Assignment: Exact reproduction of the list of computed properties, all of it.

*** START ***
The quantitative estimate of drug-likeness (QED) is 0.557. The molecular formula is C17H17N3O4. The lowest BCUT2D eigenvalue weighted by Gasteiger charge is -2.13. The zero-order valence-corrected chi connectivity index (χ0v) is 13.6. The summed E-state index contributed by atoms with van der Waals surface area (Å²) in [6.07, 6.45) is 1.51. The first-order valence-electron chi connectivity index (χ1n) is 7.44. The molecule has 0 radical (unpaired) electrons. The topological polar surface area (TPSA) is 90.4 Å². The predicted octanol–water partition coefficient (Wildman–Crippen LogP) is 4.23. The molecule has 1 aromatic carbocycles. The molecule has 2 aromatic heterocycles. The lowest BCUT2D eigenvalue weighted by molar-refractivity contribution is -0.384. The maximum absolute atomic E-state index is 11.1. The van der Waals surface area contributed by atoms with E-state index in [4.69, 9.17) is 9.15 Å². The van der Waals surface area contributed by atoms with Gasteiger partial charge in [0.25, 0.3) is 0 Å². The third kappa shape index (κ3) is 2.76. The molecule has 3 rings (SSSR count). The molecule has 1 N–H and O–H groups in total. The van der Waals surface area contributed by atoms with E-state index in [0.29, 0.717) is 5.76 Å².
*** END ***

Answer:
The quantitative estimate of drug-likeness (QED) is 0.557. The molecular formula is C17H17N3O4. The lowest BCUT2D eigenvalue weighted by Gasteiger charge is -2.13. The zero-order valence-corrected chi connectivity index (χ0v) is 13.6. The summed E-state index contributed by atoms with van der Waals surface area (Å²) in [6.07, 6.45) is 1.51. The first-order valence-electron chi connectivity index (χ1n) is 7.44. The molecule has 0 radical (unpaired) electrons. The topological polar surface area (TPSA) is 90.4 Å². The predicted octanol–water partition coefficient (Wildman–Crippen LogP) is 4.23. The molecule has 1 aromatic carbocycles. The molecule has 2 aromatic heterocycles. The lowest BCUT2D eigenvalue weighted by molar-refractivity contribution is -0.384. The maximum absolute atomic E-state index is 11.1. The van der Waals surface area contributed by atoms with E-state index in [4.69, 9.17) is 9.15 Å². The van der Waals surface area contributed by atoms with Gasteiger partial charge in [0.25, 0.3) is 0 Å². The third kappa shape index (κ3) is 2.76. The molecule has 3 rings (SSSR count). The molecule has 1 N–H and O–H groups in total. The van der Waals surface area contributed by atoms with E-state index in [0.29, 0.717) is 5.76 Å².